The great American poet — and Pittsburgh native — Jack Gilbert disliked academic poems, because he felt they were not "serious enough." What he strived for, and felt all poets should strive for, is "poetry that matters."
Gilbert began his career at the famous Poetry as Magic workshop in San Francisco, during the 1950s. Workshops have become the main alternative to MFA programs as entrée to the writing profession, and are just as numerous. Yet few have been as successful as the Pittsburgh Poetry Exchange, run by Michael Wurster since 1974. Now Wurster, and co-editor Judith Robinson, have published The Brentwood Anthology (nine toes press; $15), a collection from workshop participants. As rare as it is for a non-academic entity to be involved in publishing, it is even rarer to find a collection clearly devoted to poems that matter.
Even more surprising is the generally high quality of work from an open workshop that welcomes all participants — neophytes, amateurs and professionals. Certainly the maturity and depth of the poems vary, but these are writers seriously engaged in the art of poetry.
Among the 120 poems by 22 poets, there are strong pieces in a variety of styles. For example, in a mere 13 words, John Stokes manages to convey the pain of losing someone in the epically concise "Working on the Old House":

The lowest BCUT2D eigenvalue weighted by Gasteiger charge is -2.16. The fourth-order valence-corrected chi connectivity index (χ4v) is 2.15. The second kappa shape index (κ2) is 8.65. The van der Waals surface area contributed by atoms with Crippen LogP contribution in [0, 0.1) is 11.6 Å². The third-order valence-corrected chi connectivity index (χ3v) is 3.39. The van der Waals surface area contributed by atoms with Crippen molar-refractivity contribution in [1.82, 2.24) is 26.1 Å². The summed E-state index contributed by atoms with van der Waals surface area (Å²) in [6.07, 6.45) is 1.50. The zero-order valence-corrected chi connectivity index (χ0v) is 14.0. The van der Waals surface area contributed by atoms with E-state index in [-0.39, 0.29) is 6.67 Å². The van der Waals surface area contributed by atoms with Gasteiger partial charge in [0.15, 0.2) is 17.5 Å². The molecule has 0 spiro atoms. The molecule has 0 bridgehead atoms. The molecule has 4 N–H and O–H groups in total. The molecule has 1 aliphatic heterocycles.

Gone almost three years,
I still keep my tools
apart from his tools.
Stephen Pusateri combines lyricism and irony in "He had a mouthful of sparrow bones": "His laugh could have cut / each bird from its flight / had they room to fly." It is the ability of poems like this, that achieve beauty without taking themselves too seriously, that makes them exceptional in today's often sententious poetry marketplace. Likewise, Ziggy Edwards' "Girlfriend Machine," which sardonically describes a broken relationship in terms of spooning in bed: "It will be my fault when you peel off / these clinging arms, draw a line down the middle, / force me to become something else in the dark." Such work awakens us to the exciting dangers of human relationships without choking on sincerity.
Gene Hirsch brilliantly evokes another examination of love in the enigmatic "By the First Light of Day" by showing, instead of telling us, the character's feelings. If more poets did this, as Brentwood Anthology contributors strive to do, we would be rewarded as readers much more often.